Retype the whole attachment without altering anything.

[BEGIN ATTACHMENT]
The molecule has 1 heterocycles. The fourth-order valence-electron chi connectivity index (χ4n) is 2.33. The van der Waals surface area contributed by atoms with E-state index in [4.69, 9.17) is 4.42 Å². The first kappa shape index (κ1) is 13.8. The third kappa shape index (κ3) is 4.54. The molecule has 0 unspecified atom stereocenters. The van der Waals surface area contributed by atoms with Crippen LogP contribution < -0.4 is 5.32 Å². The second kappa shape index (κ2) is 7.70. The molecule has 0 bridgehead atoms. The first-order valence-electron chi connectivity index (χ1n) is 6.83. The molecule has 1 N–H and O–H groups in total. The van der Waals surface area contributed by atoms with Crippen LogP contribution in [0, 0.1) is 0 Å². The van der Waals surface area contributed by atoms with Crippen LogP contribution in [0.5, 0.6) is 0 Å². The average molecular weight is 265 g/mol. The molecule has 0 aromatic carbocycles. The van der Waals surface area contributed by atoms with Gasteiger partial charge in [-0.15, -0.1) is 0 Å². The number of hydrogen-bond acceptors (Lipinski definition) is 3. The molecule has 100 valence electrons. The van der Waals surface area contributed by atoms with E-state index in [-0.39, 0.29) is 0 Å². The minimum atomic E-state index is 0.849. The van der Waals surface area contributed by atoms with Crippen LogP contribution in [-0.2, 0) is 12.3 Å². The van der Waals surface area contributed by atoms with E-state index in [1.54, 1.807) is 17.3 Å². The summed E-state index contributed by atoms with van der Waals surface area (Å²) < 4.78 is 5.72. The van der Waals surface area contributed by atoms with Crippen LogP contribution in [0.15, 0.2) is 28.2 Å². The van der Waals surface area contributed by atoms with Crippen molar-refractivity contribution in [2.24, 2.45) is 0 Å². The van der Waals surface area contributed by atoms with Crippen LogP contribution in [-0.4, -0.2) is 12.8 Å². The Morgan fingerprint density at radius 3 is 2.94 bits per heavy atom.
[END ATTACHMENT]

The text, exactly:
The molecule has 1 heterocycles. The fourth-order valence-electron chi connectivity index (χ4n) is 2.33. The van der Waals surface area contributed by atoms with E-state index in [4.69, 9.17) is 4.42 Å². The first kappa shape index (κ1) is 13.8. The third kappa shape index (κ3) is 4.54. The molecule has 0 unspecified atom stereocenters. The van der Waals surface area contributed by atoms with Crippen LogP contribution < -0.4 is 5.32 Å². The second kappa shape index (κ2) is 7.70. The molecule has 0 bridgehead atoms. The first-order valence-electron chi connectivity index (χ1n) is 6.83. The molecule has 1 N–H and O–H groups in total. The van der Waals surface area contributed by atoms with Crippen LogP contribution in [0, 0.1) is 0 Å². The van der Waals surface area contributed by atoms with Crippen LogP contribution in [0.5, 0.6) is 0 Å². The average molecular weight is 265 g/mol. The molecule has 0 aromatic carbocycles. The van der Waals surface area contributed by atoms with Gasteiger partial charge in [-0.15, -0.1) is 0 Å². The number of hydrogen-bond acceptors (Lipinski definition) is 3. The molecule has 100 valence electrons. The van der Waals surface area contributed by atoms with E-state index in [-0.39, 0.29) is 0 Å². The minimum atomic E-state index is 0.849. The van der Waals surface area contributed by atoms with Crippen LogP contribution in [-0.2, 0) is 12.3 Å². The van der Waals surface area contributed by atoms with E-state index in [1.54, 1.807) is 17.3 Å². The summed E-state index contributed by atoms with van der Waals surface area (Å²) < 4.78 is 5.72. The van der Waals surface area contributed by atoms with Crippen LogP contribution in [0.15, 0.2) is 28.2 Å². The van der Waals surface area contributed by atoms with Crippen molar-refractivity contribution in [2.24, 2.45) is 0 Å². The van der Waals surface area contributed by atoms with Crippen LogP contribution in [-0.4, -0.2) is 12.8 Å². The Morgan fingerprint density at radius 3 is 2.94 bits per heavy atom.